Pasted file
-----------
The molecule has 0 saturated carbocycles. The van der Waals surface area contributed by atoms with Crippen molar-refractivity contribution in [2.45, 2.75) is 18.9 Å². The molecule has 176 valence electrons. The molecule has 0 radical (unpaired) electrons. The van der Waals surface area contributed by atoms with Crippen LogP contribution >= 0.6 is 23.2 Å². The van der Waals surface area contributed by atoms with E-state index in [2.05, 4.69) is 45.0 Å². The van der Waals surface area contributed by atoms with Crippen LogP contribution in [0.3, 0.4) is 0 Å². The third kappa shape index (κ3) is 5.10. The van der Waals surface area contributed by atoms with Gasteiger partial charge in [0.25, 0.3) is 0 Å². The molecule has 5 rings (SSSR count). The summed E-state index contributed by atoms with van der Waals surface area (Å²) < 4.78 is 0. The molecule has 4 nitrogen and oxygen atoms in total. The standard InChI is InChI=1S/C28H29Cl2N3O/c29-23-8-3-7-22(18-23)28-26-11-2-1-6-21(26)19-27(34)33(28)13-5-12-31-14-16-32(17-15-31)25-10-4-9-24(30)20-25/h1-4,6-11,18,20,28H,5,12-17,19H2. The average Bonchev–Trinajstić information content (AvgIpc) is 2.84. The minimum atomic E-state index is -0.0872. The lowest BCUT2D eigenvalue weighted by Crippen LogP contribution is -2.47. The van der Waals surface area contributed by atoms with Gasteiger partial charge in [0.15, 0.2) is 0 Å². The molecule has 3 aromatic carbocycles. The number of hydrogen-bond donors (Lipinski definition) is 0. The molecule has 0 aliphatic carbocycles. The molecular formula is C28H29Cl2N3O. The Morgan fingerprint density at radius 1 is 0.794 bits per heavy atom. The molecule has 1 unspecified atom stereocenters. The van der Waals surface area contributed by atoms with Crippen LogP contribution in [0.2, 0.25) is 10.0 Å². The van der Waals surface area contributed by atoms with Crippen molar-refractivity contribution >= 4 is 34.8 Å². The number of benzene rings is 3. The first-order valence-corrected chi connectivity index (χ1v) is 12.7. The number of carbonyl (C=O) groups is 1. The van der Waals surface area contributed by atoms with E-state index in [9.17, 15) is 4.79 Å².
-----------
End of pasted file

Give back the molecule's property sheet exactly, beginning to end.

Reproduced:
The molecule has 0 saturated carbocycles. The van der Waals surface area contributed by atoms with Crippen molar-refractivity contribution in [2.45, 2.75) is 18.9 Å². The molecule has 176 valence electrons. The molecule has 0 radical (unpaired) electrons. The van der Waals surface area contributed by atoms with Crippen LogP contribution >= 0.6 is 23.2 Å². The van der Waals surface area contributed by atoms with E-state index in [2.05, 4.69) is 45.0 Å². The van der Waals surface area contributed by atoms with Crippen LogP contribution in [0.3, 0.4) is 0 Å². The third kappa shape index (κ3) is 5.10. The van der Waals surface area contributed by atoms with Gasteiger partial charge in [0.25, 0.3) is 0 Å². The molecule has 5 rings (SSSR count). The summed E-state index contributed by atoms with van der Waals surface area (Å²) < 4.78 is 0. The molecule has 4 nitrogen and oxygen atoms in total. The standard InChI is InChI=1S/C28H29Cl2N3O/c29-23-8-3-7-22(18-23)28-26-11-2-1-6-21(26)19-27(34)33(28)13-5-12-31-14-16-32(17-15-31)25-10-4-9-24(30)20-25/h1-4,6-11,18,20,28H,5,12-17,19H2. The average Bonchev–Trinajstić information content (AvgIpc) is 2.84. The minimum atomic E-state index is -0.0872. The lowest BCUT2D eigenvalue weighted by Crippen LogP contribution is -2.47. The van der Waals surface area contributed by atoms with Gasteiger partial charge in [0.15, 0.2) is 0 Å². The molecule has 3 aromatic carbocycles. The number of hydrogen-bond donors (Lipinski definition) is 0. The molecule has 0 aliphatic carbocycles. The molecular formula is C28H29Cl2N3O. The Morgan fingerprint density at radius 1 is 0.794 bits per heavy atom. The molecule has 1 unspecified atom stereocenters. The van der Waals surface area contributed by atoms with Crippen LogP contribution in [0.2, 0.25) is 10.0 Å². The van der Waals surface area contributed by atoms with Crippen molar-refractivity contribution >= 4 is 34.8 Å². The number of benzene rings is 3. The first-order valence-corrected chi connectivity index (χ1v) is 12.7. The number of carbonyl (C=O) groups is 1. The van der Waals surface area contributed by atoms with E-state index in [9.17, 15) is 4.79 Å².